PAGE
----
Hey there, time traveller!
This article was published 4/12/2013 (1054 days ago), so information in it may no longer be current.
While its physical space may have been downsized in 2009, the staff at the Marion & Ed Vickar Jewish Museum of Western Canada haven’t shrunk their ambitions.
In the works for five years, the exhibition A Stitch in Time! Winnipeg Jews & the Garment Industry finally opened this week at the Asper Jewish Community Campus.
The show explores the Jewish presence and influence on Winnipeg’s "schmatta" industry — still visible today in the likes of Raber Glove Manufacturing, Co. Ltd., Mitchell Fabrics, Richlu Manufacturing and Sportswear, Western Glove Works and Silver Jeans Co.
What it amounts to is not merely a classic immigrant story but how the industry has been a large part of that story for successive waves of newcomers and their families to Canada.
"It’s a multicultural industry," says Ilana Abrams, the museum’s general manager, noting that the city’s Filipino community is now a defining presence in the business.
Permanent displays have been removed for the show, which has taken up the entirety of the museum’s present space adjacent to the Berney Theatre.
So large is the array of collected materials that the museum initially conceived of doing the exhibition as a "huge" event off-site, Abrams says.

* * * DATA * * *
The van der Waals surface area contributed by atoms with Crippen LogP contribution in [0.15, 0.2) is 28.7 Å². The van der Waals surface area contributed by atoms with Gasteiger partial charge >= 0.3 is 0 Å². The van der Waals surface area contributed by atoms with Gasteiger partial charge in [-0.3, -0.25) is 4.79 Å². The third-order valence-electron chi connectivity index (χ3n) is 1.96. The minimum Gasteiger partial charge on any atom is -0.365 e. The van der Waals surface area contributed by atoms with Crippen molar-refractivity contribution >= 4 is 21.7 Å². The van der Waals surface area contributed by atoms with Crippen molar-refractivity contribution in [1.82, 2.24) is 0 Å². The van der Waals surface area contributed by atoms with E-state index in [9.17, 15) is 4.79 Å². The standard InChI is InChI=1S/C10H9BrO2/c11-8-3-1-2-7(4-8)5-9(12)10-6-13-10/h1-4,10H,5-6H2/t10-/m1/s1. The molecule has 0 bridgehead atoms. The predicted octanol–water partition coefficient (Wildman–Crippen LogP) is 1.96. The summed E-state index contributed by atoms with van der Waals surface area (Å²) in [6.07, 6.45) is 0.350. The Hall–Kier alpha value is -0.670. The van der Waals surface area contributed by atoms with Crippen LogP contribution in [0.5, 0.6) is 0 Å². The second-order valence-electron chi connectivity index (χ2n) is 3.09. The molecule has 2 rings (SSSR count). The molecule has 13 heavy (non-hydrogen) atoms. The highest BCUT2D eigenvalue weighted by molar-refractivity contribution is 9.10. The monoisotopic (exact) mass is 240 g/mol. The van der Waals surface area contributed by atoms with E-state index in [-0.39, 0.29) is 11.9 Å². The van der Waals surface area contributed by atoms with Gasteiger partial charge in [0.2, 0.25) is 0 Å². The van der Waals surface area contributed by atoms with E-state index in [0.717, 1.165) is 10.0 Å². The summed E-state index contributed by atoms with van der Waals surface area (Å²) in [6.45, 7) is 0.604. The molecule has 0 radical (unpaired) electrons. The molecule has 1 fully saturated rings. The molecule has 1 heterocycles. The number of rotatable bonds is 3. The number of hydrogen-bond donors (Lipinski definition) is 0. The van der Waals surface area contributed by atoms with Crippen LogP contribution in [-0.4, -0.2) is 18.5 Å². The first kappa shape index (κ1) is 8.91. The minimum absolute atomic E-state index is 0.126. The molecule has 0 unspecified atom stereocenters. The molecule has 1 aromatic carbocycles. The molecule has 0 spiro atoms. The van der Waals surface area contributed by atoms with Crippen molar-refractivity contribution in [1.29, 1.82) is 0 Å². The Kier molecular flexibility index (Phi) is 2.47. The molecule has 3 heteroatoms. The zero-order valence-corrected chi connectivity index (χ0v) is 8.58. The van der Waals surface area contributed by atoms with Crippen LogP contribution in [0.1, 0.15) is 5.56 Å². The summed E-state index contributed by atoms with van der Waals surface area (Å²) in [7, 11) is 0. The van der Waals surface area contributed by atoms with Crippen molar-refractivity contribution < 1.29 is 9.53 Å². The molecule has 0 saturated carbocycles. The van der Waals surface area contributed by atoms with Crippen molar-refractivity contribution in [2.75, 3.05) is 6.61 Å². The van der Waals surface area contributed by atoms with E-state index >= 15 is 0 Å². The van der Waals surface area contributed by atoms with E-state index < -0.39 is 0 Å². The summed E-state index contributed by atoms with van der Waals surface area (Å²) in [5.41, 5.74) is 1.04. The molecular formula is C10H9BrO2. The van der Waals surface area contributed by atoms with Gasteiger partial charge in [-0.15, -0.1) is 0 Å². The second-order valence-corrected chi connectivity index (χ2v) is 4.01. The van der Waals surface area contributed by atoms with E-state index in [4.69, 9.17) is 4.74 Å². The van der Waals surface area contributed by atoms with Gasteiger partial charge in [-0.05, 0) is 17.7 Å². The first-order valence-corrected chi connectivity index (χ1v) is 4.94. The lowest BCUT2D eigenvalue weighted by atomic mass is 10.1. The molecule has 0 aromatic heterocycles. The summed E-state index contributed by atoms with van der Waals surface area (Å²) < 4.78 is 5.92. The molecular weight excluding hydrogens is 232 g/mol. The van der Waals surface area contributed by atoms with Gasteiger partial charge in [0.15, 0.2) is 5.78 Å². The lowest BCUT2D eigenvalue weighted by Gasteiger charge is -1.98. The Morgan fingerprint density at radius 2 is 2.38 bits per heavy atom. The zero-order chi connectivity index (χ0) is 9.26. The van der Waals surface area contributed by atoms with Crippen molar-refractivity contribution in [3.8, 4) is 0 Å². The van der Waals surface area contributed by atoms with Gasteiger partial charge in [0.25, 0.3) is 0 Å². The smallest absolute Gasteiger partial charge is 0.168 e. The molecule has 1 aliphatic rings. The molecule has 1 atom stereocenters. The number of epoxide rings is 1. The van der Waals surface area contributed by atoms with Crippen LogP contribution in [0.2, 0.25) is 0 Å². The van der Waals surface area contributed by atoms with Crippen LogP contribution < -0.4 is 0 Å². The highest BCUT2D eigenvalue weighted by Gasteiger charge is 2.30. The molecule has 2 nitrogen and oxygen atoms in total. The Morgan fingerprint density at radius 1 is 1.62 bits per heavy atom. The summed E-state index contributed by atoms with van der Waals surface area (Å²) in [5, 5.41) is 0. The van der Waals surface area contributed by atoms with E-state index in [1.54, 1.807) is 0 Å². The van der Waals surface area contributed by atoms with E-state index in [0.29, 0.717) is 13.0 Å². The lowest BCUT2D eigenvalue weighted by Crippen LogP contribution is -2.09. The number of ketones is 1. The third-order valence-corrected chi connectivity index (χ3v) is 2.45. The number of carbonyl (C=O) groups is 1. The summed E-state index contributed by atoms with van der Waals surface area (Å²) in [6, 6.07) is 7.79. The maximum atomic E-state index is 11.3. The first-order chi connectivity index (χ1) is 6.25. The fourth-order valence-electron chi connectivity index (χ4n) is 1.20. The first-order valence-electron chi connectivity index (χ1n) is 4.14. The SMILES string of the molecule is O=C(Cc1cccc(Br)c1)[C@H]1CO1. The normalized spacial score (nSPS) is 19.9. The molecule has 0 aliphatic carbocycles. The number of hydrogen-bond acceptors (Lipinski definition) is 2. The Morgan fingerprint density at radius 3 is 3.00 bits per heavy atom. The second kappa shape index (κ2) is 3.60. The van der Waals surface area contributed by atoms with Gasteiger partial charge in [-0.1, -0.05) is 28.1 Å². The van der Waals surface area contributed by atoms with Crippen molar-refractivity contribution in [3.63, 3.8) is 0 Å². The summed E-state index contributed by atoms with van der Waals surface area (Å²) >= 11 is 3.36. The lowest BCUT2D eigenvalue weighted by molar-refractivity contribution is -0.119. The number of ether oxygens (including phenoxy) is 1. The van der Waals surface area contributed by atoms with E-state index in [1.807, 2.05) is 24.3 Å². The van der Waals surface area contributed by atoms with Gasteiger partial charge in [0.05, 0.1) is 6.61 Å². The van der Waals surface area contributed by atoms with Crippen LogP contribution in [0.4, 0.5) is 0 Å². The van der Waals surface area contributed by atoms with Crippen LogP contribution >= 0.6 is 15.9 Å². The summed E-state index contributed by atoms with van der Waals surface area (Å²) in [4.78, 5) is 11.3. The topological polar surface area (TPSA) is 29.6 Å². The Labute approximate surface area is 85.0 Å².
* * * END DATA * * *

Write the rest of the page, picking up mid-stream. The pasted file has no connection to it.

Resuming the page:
The exhibition is open to the public at the museum, an arm of the Jewish Heritage Centre of Western Canada Inc., until May.
The story of the local industry was also detailed in the 2010 documentary From Rags to Richlu, the story of local apparel industry pioneer Abe Rich, co-founder of Richlu.
Directed by Beth Azore, who studied film at New York University and worked alongside Oscar-winning filmmaker Michael Moore (Fahrenheit 9/11), the doc was included in the Manitoba Documentary Shorts Program, part of Gimme Some Truth: The Winnipeg Documentary Project 2010, featuring short docs commissioned by MTS Winnipeg Video on Demand.
A Stitch in Time combines photographs and archival materials — including advertisements from the Israelite Press and Jewish Post — and also makes use of actual clothing, materials and tools from some of the major manufacturers and suppliers.
The exhibition is really a microcosm of the museum’s much more enormous ongoing project, which is the digitization and hence more-or-less permanent preservation of the Jewish community’s archives.
Some of those editions of the Israelite Press and Jewish Post are over a century old, Abrams points out: "They crumble when touched."
It makes the museum’s task a delicate, but no less necessary one where the demands of the historical record are concerned.
Kenton Smith is a community correspondent for Tuxedo.